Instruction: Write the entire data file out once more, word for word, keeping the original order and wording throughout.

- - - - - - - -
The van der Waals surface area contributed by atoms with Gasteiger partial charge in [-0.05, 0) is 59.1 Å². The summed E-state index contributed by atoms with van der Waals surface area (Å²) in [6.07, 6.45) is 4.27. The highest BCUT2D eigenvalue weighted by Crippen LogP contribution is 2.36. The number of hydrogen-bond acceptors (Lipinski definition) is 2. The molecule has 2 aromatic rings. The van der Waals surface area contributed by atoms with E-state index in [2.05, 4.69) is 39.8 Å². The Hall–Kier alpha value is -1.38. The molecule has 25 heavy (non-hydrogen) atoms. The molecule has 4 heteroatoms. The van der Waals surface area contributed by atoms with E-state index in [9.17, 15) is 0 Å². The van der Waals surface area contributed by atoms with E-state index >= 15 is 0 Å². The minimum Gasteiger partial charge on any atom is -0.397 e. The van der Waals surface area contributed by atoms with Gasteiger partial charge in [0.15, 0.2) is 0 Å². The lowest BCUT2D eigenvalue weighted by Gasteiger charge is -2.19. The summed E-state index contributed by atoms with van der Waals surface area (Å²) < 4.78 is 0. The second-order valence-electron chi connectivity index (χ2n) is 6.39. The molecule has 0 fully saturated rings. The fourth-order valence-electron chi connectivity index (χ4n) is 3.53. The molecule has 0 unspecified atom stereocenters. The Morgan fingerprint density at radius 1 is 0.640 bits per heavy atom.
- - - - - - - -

The van der Waals surface area contributed by atoms with Gasteiger partial charge in [-0.05, 0) is 59.1 Å². The summed E-state index contributed by atoms with van der Waals surface area (Å²) in [6.07, 6.45) is 4.27. The highest BCUT2D eigenvalue weighted by Crippen LogP contribution is 2.36. The number of hydrogen-bond acceptors (Lipinski definition) is 2. The molecule has 2 aromatic rings. The van der Waals surface area contributed by atoms with E-state index in [2.05, 4.69) is 39.8 Å². The Hall–Kier alpha value is -1.38. The molecule has 25 heavy (non-hydrogen) atoms. The molecule has 4 heteroatoms. The van der Waals surface area contributed by atoms with E-state index in [9.17, 15) is 0 Å². The van der Waals surface area contributed by atoms with E-state index >= 15 is 0 Å². The minimum Gasteiger partial charge on any atom is -0.397 e. The van der Waals surface area contributed by atoms with Gasteiger partial charge in [0.15, 0.2) is 0 Å². The lowest BCUT2D eigenvalue weighted by Gasteiger charge is -2.19. The summed E-state index contributed by atoms with van der Waals surface area (Å²) < 4.78 is 0. The second-order valence-electron chi connectivity index (χ2n) is 6.39. The molecule has 0 fully saturated rings. The fourth-order valence-electron chi connectivity index (χ4n) is 3.53. The molecule has 0 unspecified atom stereocenters. The Morgan fingerprint density at radius 1 is 0.640 bits per heavy atom.